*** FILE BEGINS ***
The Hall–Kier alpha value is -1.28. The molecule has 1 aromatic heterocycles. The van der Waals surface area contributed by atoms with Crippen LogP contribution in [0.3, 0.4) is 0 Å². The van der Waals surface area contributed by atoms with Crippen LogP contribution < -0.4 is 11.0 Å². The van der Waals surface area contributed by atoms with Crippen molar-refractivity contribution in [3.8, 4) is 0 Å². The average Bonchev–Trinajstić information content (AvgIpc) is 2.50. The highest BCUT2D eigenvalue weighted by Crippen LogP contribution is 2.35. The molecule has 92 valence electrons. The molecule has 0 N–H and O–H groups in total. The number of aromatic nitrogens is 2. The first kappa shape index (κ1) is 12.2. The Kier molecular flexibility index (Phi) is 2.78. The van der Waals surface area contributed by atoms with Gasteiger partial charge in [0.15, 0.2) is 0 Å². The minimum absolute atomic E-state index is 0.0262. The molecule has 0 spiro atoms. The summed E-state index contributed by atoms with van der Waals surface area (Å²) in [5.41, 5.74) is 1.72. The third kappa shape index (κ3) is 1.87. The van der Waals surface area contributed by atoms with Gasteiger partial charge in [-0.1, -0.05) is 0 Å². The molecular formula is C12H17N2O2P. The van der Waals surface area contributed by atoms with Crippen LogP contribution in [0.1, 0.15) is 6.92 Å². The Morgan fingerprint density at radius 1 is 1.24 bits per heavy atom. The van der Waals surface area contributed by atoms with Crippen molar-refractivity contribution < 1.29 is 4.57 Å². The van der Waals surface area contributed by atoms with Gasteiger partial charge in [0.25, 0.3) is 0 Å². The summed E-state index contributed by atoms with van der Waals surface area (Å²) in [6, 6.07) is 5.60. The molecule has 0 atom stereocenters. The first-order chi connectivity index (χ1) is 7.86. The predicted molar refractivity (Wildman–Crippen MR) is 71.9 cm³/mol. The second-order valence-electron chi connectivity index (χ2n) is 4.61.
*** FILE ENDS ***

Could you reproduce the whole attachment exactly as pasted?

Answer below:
The Hall–Kier alpha value is -1.28. The molecule has 1 aromatic heterocycles. The van der Waals surface area contributed by atoms with Crippen LogP contribution in [0.3, 0.4) is 0 Å². The van der Waals surface area contributed by atoms with Crippen LogP contribution < -0.4 is 11.0 Å². The van der Waals surface area contributed by atoms with Crippen molar-refractivity contribution in [3.8, 4) is 0 Å². The average Bonchev–Trinajstić information content (AvgIpc) is 2.50. The highest BCUT2D eigenvalue weighted by Crippen LogP contribution is 2.35. The molecule has 92 valence electrons. The molecule has 0 N–H and O–H groups in total. The number of aromatic nitrogens is 2. The first kappa shape index (κ1) is 12.2. The Kier molecular flexibility index (Phi) is 2.78. The van der Waals surface area contributed by atoms with Gasteiger partial charge in [0.15, 0.2) is 0 Å². The minimum absolute atomic E-state index is 0.0262. The molecule has 0 spiro atoms. The summed E-state index contributed by atoms with van der Waals surface area (Å²) in [5.41, 5.74) is 1.72. The third kappa shape index (κ3) is 1.87. The van der Waals surface area contributed by atoms with Gasteiger partial charge in [-0.1, -0.05) is 0 Å². The molecular formula is C12H17N2O2P. The van der Waals surface area contributed by atoms with Crippen LogP contribution in [0.1, 0.15) is 6.92 Å². The Morgan fingerprint density at radius 1 is 1.24 bits per heavy atom. The van der Waals surface area contributed by atoms with Crippen molar-refractivity contribution < 1.29 is 4.57 Å². The van der Waals surface area contributed by atoms with Gasteiger partial charge in [0.25, 0.3) is 0 Å². The summed E-state index contributed by atoms with van der Waals surface area (Å²) in [6, 6.07) is 5.60. The molecule has 0 atom stereocenters. The first-order chi connectivity index (χ1) is 7.86. The predicted molar refractivity (Wildman–Crippen MR) is 71.9 cm³/mol. The second-order valence-electron chi connectivity index (χ2n) is 4.61.